The Edge of Destruction

Written by:
David Whitaker
Directed by: Richard Martin/Frank Cox
Starring: William Hartnell
Year: 1964
Video Availability: Try

The Edge of Destruction is the most experimental story of Hartnell's first season. It doesn't quite succeed and it isn't terribly popular, but then experiments are rarely either. I'm just glad it exists at all.

Each segment is the work of a different director, and while Richard Martin is one of the lesser to have worked on Who, he does a reasonable job here. There's an intentionally stagy feel to it all, with the cast overplaying their lines deliberately. It's not them being hammy, it increases the sense of detachment. All of them behave strangely towards one another, often failing to recognise crewmates or their situation. As a Doctor Who story set entirely aboard the Tardis then it's less a fannish endeavour, more an avant garde collection of scenes that could be performed on the stage.

Yeah, Ford overplays a little too much, and Ian's "if anything happens, let me know" could be used as an ironic gesture towards the (intentionally) unnatural slow pacing, but moans here are almost obsolete. The Hartnell years always seem a world away from even the Troughton regime, and compared to them Tom Baker's era seems like a megabudget blockbuster. But this is actually a plus, the supremely minimal budget causing the series to play to its core strengths of writing and characterisation. I would say "plot", but in this case there really isn't one. Guess what? It doesn't matter. Whitaker's script is strong and the scissors scene is alarmingly daring for a teatime slot. Another standout is Barbara's "Don't you realise, you stupid old man…" speech, a wonderful scene that is somewhat undermined by having them resume arguing again the next episode. Such cyclical plotting renders what should be a landmark Barbara/Doctor moment slightly redundant.
* * * * ½

William Hartnell is so underrated as the Doctor it really hurts. Sure, he blows lines in every single story except The Massacre, but then the companions and even The Mighty Trout do that, too. Put any of his successors in this "as live" shooting schedule and you'd see them do just the same, if not worse, of that I'm certain. Besides, it's a shallow indictment that completely overlooks his presence, diction, body language and facial array. Okay, he's not quite the best actor to play the lead role, but he's far, far from the worst and he's unfairly sidelined in fan affections.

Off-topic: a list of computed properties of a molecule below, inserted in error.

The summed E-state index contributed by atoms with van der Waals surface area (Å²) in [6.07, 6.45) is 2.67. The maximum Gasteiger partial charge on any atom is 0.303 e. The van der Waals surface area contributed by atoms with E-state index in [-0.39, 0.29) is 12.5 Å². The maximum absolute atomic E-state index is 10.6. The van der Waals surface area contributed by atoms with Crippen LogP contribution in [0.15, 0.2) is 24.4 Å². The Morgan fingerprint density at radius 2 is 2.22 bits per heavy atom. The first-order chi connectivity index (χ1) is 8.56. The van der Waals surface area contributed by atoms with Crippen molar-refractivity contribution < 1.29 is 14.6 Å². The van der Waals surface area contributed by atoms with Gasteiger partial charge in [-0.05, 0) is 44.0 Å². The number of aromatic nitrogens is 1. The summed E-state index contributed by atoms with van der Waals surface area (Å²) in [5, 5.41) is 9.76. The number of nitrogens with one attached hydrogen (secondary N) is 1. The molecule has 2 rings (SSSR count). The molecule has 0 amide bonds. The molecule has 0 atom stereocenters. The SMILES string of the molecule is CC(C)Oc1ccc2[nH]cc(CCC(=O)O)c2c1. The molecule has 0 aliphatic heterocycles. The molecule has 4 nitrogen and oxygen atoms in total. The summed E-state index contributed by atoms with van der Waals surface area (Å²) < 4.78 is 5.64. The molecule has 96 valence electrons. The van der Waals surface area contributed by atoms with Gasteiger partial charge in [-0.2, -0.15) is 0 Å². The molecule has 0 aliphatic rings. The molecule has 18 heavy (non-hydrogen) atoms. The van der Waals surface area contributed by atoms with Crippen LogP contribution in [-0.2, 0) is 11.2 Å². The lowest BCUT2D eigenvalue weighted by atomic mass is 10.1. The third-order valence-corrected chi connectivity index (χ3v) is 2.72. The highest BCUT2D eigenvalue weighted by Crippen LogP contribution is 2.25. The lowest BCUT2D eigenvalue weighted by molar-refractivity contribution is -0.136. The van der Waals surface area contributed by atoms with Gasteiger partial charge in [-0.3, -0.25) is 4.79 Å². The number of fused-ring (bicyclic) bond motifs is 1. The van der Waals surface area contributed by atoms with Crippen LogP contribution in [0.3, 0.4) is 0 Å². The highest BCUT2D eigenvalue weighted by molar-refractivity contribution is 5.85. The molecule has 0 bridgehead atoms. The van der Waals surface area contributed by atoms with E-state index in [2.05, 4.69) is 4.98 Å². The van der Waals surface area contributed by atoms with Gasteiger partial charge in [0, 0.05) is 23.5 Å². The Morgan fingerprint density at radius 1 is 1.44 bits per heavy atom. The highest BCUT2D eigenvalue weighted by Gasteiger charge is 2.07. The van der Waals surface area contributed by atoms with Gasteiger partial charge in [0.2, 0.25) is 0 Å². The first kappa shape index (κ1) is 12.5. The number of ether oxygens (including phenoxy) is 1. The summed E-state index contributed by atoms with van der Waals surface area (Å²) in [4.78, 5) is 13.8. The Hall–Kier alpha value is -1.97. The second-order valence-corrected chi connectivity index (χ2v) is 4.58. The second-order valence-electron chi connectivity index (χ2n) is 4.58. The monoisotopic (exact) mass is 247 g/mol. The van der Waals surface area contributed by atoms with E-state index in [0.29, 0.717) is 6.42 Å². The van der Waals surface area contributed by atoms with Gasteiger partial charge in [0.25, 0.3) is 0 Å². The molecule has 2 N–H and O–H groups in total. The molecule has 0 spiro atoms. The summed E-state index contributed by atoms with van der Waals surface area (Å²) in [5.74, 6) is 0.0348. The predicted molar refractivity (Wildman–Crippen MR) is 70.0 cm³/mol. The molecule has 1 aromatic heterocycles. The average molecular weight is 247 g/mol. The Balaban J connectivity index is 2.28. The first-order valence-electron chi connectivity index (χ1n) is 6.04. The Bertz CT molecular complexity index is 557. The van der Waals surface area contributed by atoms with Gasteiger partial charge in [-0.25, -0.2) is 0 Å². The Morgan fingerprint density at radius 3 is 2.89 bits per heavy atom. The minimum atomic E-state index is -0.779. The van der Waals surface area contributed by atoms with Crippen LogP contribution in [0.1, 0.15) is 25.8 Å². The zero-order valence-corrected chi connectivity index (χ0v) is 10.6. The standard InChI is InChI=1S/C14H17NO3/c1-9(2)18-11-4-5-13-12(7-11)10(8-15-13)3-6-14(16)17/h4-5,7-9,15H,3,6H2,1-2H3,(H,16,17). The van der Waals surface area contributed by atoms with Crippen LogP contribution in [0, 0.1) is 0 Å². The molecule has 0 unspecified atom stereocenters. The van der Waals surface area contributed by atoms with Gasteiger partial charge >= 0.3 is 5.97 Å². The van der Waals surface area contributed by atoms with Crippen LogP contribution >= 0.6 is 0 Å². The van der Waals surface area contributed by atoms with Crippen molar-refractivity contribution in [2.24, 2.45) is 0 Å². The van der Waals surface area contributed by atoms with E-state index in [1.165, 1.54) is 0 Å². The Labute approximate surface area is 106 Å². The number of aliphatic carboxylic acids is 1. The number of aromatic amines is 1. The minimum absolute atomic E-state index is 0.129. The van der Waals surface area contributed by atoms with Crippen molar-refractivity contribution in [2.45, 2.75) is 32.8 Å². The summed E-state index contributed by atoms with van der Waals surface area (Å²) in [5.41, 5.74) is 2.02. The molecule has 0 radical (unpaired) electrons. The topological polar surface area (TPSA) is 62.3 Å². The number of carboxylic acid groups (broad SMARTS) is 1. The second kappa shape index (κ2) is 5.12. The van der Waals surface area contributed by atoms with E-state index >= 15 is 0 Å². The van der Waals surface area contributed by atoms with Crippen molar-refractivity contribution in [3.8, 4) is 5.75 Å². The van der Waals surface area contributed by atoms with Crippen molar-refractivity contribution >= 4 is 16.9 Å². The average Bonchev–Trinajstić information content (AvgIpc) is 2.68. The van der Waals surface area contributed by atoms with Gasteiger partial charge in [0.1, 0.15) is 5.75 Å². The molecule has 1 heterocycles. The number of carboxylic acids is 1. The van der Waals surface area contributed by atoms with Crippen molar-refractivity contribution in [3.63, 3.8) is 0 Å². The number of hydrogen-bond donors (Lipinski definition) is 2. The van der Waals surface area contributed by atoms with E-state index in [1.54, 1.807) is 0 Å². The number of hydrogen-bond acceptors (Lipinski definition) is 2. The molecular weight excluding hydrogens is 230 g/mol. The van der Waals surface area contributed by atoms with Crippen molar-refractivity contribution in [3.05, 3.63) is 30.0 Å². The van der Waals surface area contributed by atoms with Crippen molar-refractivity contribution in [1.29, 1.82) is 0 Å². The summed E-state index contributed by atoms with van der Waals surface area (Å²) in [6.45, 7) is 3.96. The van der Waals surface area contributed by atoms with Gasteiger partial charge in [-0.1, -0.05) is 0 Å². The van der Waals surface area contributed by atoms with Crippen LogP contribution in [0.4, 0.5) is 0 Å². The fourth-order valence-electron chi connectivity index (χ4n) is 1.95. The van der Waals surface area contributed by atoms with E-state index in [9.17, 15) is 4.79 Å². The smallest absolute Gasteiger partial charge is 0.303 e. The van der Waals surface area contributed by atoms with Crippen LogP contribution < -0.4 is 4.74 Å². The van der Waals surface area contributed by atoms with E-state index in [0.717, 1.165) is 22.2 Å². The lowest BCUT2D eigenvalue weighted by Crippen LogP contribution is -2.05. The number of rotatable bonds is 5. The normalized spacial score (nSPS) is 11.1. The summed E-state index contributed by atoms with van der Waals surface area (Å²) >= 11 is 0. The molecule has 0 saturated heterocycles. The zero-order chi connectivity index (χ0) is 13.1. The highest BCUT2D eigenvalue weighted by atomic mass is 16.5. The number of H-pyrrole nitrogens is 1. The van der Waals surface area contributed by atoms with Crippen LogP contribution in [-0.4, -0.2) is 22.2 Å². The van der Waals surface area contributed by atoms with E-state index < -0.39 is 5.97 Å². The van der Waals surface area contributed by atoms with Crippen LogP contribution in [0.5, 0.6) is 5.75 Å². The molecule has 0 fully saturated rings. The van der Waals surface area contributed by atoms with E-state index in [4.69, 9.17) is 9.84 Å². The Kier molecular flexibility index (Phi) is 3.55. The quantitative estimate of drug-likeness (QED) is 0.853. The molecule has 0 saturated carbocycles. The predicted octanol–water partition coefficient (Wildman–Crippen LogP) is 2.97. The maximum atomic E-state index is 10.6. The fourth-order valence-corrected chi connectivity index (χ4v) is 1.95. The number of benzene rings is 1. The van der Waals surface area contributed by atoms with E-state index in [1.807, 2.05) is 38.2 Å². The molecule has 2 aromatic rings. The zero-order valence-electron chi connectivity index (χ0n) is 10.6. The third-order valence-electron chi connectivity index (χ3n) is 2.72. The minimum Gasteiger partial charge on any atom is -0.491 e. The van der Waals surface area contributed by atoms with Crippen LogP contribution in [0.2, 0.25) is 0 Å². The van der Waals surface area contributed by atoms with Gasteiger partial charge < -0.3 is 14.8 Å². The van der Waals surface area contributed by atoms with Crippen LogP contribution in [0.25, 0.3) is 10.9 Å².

"Just a moment," asks Ian, "Why did you say that? 'The brink of destruction?'" It's quite a charitable assessment, given that what Billy actually said was "We're on the brink of discuss… of destruction." For completeness' sake, then his second and third fluffs of the episode are "Don't underestimate… uh … underestimate my powers, young lady" and "releases the-the-the switch here" while his sole stumble in the first is "You're the cause of this disaster and you're both not, you'll knocked both Susan and I… I unconscious." In many ways it's so refreshing to see a story made in a pre-postmodern age. Who had self-awareness on tap from almost the beginning. (The joke about the Daleks not liking stairs is cracked by Ian, tongue rammed into cheek, during the second season). But this is one where all play it with conviction, and Russell even keeps a straight face when Bill blows the lines.

Sadly, however, this is also the episode where it begins to fall down, and on two accounts: motivation and explanation. For such a supremely clever guy, it takes the Doctor an age to discover that it's "the switch [...] there's a little spring inside that got stuck." Not only does Bill explain this about fifty times he even gives an analogy to Susan. Eventually the penny drops. Nah... go on, Billy, tell the audience at home one more time, I still don't get it.

Motivation is possibly worse - why would the Tardis malfunctioning cause the crew to go insane? Actually, on reflection I can forgive this - all it takes is imagination. The switch explanation is one of the most patronising in the series' history and is almost unforgivable. However, I can overlook even that for the final scene between the Doctor and Barbara (scenes between the Doctor and Barbara were always wonderful) which is genuinely touching. There's even a shot where the Doctor goes to hold Ian's hand so they can walk out of the Tardis arm in arm - magic!
* * * *

The ultimate lack of narrative logic does disappoint, but The Edge of Destruction is a daring and bold experiment for the series, and vastly underrated.
* * * *